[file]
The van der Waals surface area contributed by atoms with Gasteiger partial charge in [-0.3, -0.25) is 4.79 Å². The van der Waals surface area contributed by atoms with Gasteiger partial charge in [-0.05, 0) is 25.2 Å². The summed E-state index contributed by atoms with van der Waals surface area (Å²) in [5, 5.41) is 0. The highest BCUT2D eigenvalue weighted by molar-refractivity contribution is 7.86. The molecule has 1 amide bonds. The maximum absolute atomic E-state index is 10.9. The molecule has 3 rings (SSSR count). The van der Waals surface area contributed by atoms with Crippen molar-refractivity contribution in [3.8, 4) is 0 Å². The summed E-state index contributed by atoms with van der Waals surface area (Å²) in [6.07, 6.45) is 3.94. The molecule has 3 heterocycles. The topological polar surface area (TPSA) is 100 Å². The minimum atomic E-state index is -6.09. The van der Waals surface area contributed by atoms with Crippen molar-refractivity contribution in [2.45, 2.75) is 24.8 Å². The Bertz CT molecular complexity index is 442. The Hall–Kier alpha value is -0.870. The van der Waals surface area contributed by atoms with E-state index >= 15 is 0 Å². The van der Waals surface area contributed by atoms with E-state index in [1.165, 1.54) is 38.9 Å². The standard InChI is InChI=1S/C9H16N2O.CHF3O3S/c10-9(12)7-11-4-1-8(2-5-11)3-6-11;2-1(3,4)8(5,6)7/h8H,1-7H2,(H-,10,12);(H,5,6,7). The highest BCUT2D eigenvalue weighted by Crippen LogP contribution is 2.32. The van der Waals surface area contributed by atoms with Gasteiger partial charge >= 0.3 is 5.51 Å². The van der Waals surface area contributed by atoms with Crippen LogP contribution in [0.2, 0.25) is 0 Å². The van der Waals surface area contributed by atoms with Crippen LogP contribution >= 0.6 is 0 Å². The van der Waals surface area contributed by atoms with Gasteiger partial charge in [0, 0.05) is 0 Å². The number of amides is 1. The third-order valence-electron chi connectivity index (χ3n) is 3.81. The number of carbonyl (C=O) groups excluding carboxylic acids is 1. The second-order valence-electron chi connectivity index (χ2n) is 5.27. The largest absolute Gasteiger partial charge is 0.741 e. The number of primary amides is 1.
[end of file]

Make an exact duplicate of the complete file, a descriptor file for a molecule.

The van der Waals surface area contributed by atoms with Gasteiger partial charge in [-0.3, -0.25) is 4.79 Å². The van der Waals surface area contributed by atoms with Gasteiger partial charge in [-0.05, 0) is 25.2 Å². The summed E-state index contributed by atoms with van der Waals surface area (Å²) in [5, 5.41) is 0. The highest BCUT2D eigenvalue weighted by molar-refractivity contribution is 7.86. The molecule has 1 amide bonds. The maximum absolute atomic E-state index is 10.9. The molecule has 3 rings (SSSR count). The van der Waals surface area contributed by atoms with Crippen molar-refractivity contribution in [3.8, 4) is 0 Å². The summed E-state index contributed by atoms with van der Waals surface area (Å²) in [6.07, 6.45) is 3.94. The molecule has 3 heterocycles. The topological polar surface area (TPSA) is 100 Å². The minimum atomic E-state index is -6.09. The van der Waals surface area contributed by atoms with Crippen molar-refractivity contribution in [2.45, 2.75) is 24.8 Å². The Bertz CT molecular complexity index is 442. The Hall–Kier alpha value is -0.870. The van der Waals surface area contributed by atoms with E-state index >= 15 is 0 Å². The van der Waals surface area contributed by atoms with E-state index in [1.165, 1.54) is 38.9 Å². The standard InChI is InChI=1S/C9H16N2O.CHF3O3S/c10-9(12)7-11-4-1-8(2-5-11)3-6-11;2-1(3,4)8(5,6)7/h8H,1-7H2,(H-,10,12);(H,5,6,7). The highest BCUT2D eigenvalue weighted by Crippen LogP contribution is 2.32. The van der Waals surface area contributed by atoms with Gasteiger partial charge >= 0.3 is 5.51 Å². The van der Waals surface area contributed by atoms with Crippen LogP contribution in [0.2, 0.25) is 0 Å². The van der Waals surface area contributed by atoms with Crippen LogP contribution >= 0.6 is 0 Å². The van der Waals surface area contributed by atoms with Gasteiger partial charge in [0, 0.05) is 0 Å². The number of amides is 1. The third-order valence-electron chi connectivity index (χ3n) is 3.81. The number of carbonyl (C=O) groups excluding carboxylic acids is 1. The second-order valence-electron chi connectivity index (χ2n) is 5.27. The largest absolute Gasteiger partial charge is 0.741 e. The number of primary amides is 1.